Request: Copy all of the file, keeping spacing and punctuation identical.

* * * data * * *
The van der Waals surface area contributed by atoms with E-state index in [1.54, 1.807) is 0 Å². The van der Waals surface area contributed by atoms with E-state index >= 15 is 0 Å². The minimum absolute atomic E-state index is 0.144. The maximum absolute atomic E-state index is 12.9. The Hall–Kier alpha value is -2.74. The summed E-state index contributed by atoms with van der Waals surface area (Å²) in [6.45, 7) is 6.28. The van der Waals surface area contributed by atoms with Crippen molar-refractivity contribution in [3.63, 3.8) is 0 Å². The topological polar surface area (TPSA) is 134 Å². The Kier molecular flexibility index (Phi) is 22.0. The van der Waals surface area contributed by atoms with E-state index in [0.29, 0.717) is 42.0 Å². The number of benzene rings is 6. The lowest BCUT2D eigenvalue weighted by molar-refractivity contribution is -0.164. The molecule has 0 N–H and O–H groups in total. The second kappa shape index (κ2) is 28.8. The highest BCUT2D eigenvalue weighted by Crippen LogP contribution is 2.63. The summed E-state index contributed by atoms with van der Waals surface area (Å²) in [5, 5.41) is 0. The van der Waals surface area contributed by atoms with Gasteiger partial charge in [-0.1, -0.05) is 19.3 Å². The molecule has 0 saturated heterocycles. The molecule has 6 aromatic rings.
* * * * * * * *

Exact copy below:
The van der Waals surface area contributed by atoms with E-state index in [1.54, 1.807) is 0 Å². The van der Waals surface area contributed by atoms with E-state index >= 15 is 0 Å². The minimum absolute atomic E-state index is 0.144. The maximum absolute atomic E-state index is 12.9. The Hall–Kier alpha value is -2.74. The summed E-state index contributed by atoms with van der Waals surface area (Å²) in [6.45, 7) is 6.28. The van der Waals surface area contributed by atoms with Crippen molar-refractivity contribution in [3.63, 3.8) is 0 Å². The topological polar surface area (TPSA) is 134 Å². The Kier molecular flexibility index (Phi) is 22.0. The van der Waals surface area contributed by atoms with E-state index in [0.29, 0.717) is 42.0 Å². The number of benzene rings is 6. The lowest BCUT2D eigenvalue weighted by molar-refractivity contribution is -0.164. The molecule has 0 N–H and O–H groups in total. The second kappa shape index (κ2) is 28.8. The highest BCUT2D eigenvalue weighted by Crippen LogP contribution is 2.63. The summed E-state index contributed by atoms with van der Waals surface area (Å²) in [5, 5.41) is 0. The van der Waals surface area contributed by atoms with Gasteiger partial charge in [-0.1, -0.05) is 19.3 Å². The molecule has 0 saturated heterocycles. The molecule has 6 aromatic rings.